Snoring could be bad for your heart

Loud snoring at night could be more than a noisy annoyance for your partner — it could be an early warning sign of dangerously high blood pressure.

New research from Flinders University sleep experts found that people, particularly overweight middle-aged men, who regularly snored at night were more likely to have elevated blood pressure and uncontrolled hypertension. 

The study, published in Nature Digital Medicine was the largest objective study to investigate the issue and the first to use multiple night home-based monitoring technologies over a prolonged period to explore the association between snoring and hypertension. 

Lead author Dr Bastien Lechat, from the College of Medicine and Public Health, noted that this was the first time that researchers could objectively and confidently say that there was a significant connection between regular nighttime snoring and high blood pressure.  

“We found that 15% of all participants in the study, who were primarily overweight men, snore for more than 20% of the night on average and that this regular nightly snoring is associated with elevated blood pressure and uncontrolled hypertension,” Dr Lechat said.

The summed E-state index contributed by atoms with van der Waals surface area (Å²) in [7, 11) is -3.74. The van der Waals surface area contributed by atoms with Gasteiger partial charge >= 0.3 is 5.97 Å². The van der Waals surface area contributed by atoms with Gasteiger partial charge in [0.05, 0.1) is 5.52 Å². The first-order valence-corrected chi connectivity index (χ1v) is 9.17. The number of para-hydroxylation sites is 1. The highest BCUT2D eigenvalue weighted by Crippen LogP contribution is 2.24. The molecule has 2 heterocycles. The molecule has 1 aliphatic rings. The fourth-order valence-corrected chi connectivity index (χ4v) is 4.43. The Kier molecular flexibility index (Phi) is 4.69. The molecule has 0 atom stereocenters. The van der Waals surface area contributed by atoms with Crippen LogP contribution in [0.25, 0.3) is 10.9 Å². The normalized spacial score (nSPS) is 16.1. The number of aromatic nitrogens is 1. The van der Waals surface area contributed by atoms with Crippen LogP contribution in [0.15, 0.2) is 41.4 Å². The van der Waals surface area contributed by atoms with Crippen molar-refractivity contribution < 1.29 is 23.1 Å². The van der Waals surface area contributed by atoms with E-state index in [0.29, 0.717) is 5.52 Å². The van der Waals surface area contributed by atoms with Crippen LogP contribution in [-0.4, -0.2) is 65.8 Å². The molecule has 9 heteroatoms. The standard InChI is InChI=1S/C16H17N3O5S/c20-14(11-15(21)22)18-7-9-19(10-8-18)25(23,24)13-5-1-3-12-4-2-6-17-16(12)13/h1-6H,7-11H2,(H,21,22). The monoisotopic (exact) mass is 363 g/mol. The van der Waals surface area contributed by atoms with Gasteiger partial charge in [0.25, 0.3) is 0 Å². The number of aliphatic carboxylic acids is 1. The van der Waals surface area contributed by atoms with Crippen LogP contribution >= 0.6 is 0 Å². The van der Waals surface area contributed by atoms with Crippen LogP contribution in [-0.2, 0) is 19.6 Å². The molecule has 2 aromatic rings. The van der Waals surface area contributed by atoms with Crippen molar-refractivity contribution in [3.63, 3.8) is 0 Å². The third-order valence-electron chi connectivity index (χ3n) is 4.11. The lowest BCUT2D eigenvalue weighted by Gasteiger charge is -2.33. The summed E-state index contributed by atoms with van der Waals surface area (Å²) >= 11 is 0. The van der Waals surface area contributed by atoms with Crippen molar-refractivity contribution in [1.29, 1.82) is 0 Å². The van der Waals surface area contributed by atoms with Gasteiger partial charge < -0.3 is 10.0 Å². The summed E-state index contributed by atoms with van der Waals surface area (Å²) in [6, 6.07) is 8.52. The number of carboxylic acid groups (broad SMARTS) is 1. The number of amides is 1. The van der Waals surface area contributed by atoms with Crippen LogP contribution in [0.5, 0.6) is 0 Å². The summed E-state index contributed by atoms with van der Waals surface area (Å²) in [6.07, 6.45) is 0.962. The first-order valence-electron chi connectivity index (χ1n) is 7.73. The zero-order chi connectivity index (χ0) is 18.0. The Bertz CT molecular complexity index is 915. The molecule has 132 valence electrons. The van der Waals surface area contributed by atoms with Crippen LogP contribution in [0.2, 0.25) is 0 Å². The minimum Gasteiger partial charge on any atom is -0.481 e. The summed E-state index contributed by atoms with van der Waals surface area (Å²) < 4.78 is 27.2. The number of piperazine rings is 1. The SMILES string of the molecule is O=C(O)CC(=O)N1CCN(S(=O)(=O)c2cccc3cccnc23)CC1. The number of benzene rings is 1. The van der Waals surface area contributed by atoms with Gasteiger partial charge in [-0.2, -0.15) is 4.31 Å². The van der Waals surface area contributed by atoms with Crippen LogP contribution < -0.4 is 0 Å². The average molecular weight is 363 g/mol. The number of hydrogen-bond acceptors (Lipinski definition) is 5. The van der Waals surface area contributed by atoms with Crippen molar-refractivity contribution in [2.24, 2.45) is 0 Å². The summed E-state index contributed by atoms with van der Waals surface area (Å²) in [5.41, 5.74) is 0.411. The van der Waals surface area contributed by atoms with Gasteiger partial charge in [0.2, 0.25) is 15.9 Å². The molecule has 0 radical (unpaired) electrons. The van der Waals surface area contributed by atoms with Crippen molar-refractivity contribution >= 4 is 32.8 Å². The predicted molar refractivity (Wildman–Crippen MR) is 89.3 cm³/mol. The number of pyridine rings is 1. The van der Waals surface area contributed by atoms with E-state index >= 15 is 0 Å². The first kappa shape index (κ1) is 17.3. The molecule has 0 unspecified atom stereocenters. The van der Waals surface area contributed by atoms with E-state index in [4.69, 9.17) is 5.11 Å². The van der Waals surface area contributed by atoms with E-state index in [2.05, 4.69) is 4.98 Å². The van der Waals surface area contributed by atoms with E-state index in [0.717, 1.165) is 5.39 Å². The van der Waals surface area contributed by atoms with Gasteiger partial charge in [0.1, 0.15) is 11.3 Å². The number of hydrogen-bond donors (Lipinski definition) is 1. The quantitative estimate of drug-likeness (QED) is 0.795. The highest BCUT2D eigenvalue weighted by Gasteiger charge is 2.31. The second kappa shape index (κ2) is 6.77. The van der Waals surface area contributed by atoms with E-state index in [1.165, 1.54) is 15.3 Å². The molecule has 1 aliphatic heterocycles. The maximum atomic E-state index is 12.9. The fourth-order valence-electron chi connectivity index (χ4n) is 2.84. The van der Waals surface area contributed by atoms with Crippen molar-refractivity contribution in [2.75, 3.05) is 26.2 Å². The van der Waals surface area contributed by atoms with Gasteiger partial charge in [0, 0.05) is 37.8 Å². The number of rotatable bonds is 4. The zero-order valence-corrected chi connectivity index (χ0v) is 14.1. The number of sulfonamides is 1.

“These results emphasise the significance of considering snoring as a factor in healthcare and treatment for sleep-related issues, especially in the context of managing hypertension.” 

While snoring impacts a large percentage of the population, its negative health implications have been underestimated, with Professor Danny Eckert, the Director of Sleep Health at Flinders University, warning that snoring and sleep apnoea often overlap, indicating shared common causes. 

“We observed that in those who snore regularly the risk of having uncontrolled hypertension was almost double. This risk almost doubled again in people who snored regularly and had sleep apnoea versus those who did not snore regularly,” he said. 

“Snoring alone may also serve as an early warning sign of high blood pressure, as poor sleep quality due to snoring may worsen the risk of hypertension.” 

The study used sleep tracker data collected by an under-mattress sensor to detect snoring and sleep apnoea, along with an FDA-registered at home blood pressure monitor in more than 12,000 participants globally over a nine-month period. 

Approximately 29%, 14% and 7% of the study population snored for an average of >10%, 20%, and 30% per night, respectively, with a higher proportion of time spent snoring associated with a ~1.9-fold increase in uncontrolled hypertension – independent of sleep apnoea. 

“The findings of this study pave the way to further investigate whether therapeutic interventions directed toward snoring can reduce hypertension and reduce the risks associated with it,” Dr Lechat said.